The full picture - Benny Gool

Posted 1 Aug 01 By Design Indaba Point of View / Opinion Comments

First Published in

He jokes that most of his contact network comes from guys who operate breakdown trucks but he is no stranger to Bishop Tutu or Nelson Mandela's homes (making him also the man to know if you're looking for unofficial 'grand-daughter' Naomi Campbell's number.)

Benny's contribution to the communication arts in South Africa has been immense, having worked as a photojournalist since 1985 and winning many accolades in the process. He has partnered with well-known writer Roger Friedman on numerous projects and broken some of the biggest stories to feature in South African media.

The following pages contain the good, the bad and the ugly as Benny Gool has witnessed them in South Africa.

You are currently embroiled in a legal battle to hand over to the state the pictures that you took on the night of Rashaad Staggie's death in 1996. What's the story behind that?

This killing took about twelve to fifteen minutes, if I remember correctly and in that time I shot about four rolls of film so it was a substantial number of pictures. This thing actually started out as a normal protest march against gangsterism and drugs but in this kind of situation people get very angry so…

This is the sequence of events: first, he pitches up and he wants to know what they are doing outside his house and a commotion breaks out. A few minutes later, on the other side of the van, a shot rings out. The bullet comes clear through his head to my side and lodges into the pillar quite close to where I'm standing. Then I get to the other side of the van, shoot a few pictures for a few minutes.

For the picture of him in flames with his eyes looking straight at me, I had just come around the other side of the van and at that stage he was lying on the ground. He had already been pulled out of the van. Everyone, including the police, was watching. He fell down and then a petrol bomb came from the mob, landed on him and set him on fire. In the next one, he gets up and starts running towards his house. He doesn't know where to run and the ambulance man tries to stop him… to try and treat him, I think. But as he runs down the road in the direction of his house, he falls into the gutter. Then a guy comes with a fire extinguisher and by the time I get close he has already put the fire out. The fireman took a lot of flack from people because he was helping the guy. Eventually, people chased him away. And he had to go - it was getting unsafe for him to stay. Then stuff started happening. People started jumping on the body and kicking and hitting him with batons. After all that, he sat up. I was quite amazed at this point that he was still alive. So I just kept taking pictures.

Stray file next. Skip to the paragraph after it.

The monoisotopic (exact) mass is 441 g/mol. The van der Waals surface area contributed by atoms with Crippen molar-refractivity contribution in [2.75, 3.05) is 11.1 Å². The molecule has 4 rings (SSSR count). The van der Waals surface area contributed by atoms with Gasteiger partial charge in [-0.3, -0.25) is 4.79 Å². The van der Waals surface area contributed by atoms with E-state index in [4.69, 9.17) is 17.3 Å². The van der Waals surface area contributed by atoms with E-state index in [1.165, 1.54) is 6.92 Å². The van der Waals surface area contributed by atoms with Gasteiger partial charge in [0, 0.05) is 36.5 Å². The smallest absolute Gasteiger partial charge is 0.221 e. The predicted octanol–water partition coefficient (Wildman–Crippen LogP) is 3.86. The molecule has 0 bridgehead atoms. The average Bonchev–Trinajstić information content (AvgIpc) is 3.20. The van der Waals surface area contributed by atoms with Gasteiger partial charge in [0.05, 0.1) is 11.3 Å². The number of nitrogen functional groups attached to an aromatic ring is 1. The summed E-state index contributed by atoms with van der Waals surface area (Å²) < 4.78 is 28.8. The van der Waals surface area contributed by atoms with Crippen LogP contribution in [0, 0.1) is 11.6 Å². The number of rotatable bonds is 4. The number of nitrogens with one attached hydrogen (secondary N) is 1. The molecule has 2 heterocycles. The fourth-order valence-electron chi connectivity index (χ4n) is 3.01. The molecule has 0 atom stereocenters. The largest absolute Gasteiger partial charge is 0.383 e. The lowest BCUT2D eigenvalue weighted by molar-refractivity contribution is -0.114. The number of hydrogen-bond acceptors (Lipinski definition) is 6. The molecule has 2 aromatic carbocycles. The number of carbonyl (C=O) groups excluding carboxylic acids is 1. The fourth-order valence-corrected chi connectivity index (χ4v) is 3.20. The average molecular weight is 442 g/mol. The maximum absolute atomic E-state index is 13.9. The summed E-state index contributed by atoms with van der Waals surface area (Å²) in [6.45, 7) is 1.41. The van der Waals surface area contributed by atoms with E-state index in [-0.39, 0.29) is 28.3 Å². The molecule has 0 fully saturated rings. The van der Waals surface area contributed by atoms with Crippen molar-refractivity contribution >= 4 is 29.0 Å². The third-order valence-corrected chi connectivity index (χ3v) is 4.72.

At that point, I started wondering if it was safe to keep shooting and actually Roger started to pull on my shirt to get me away from there because it was starting to get really out of control. There were about ten to twelve journalists - all of them will tell you how difficult it was to take pictures in that situation.

What is your feeling about being subpoenaed now to hand over your photographs to the state as evidence against Staggie's killers?

Well, I've had five years of this. I've had four subpoenas in that time. The earlier ones were withdrawn because the state at that point seemed to think they had a watertight case against these people. They've only come back for me now since some of the witnesses have been "taken out." Many of the key witnesses in the trial have been "taken out" even while in witness protection. So, obviously now the state wants my photographs as evidence to identify the people who were on the scene - that's the latest subpoena. I guess I'll just have to wait until I'm called to court, then we'll see from there what happens. But my intention is not to go to court.

For the sake of your personal safety? Or out of a sense of journalistic integrity?

I think it's a combination of things. I cut my teeth in journalism in these communities based on a kind of trust that I could go in and get any story that I want. And really, as a journalist, your access is based on trust in the communities. I think with everybody access is based on trust.

I could get a direct line right now to Archbishop Tutu, Rashied Staggie, Eugene Terreblanche or Nelson Mandela based on the trust that I've gained as a journalist. Regardless of what I think of them, they each have a right to be heard.

There were policemen on the scene when I took those pictures, a lot of policemen. And they were fully armed. There's a shot that I've got that shows exactly how many policemen were there. They are the ones who should be providing evidence.

If I handed these pictures over I would never be able to go into the community and say "I'm here to do a story, and you can trust me to leave your name out, you can trust me to keep it anonymous and confidential." Nobody will ever believe me. As journalists, we have to create that distance and be clear that we don't do the police's work and that we don't come in there to act as spies.

In the bad old days when we used to photograph township violence in the eighties, you had situations where policemen could take your negatives and identify people who were protesting using pictures you took. That is where Section 205 came in - to enable them to seize negatives and to help them with arrests. It's a problem for journalists, that law. And I think we need to be firm about it.

With such controversy surrounding the issue, how did you feel about winning the Fuji Press Award for the Staggie picture?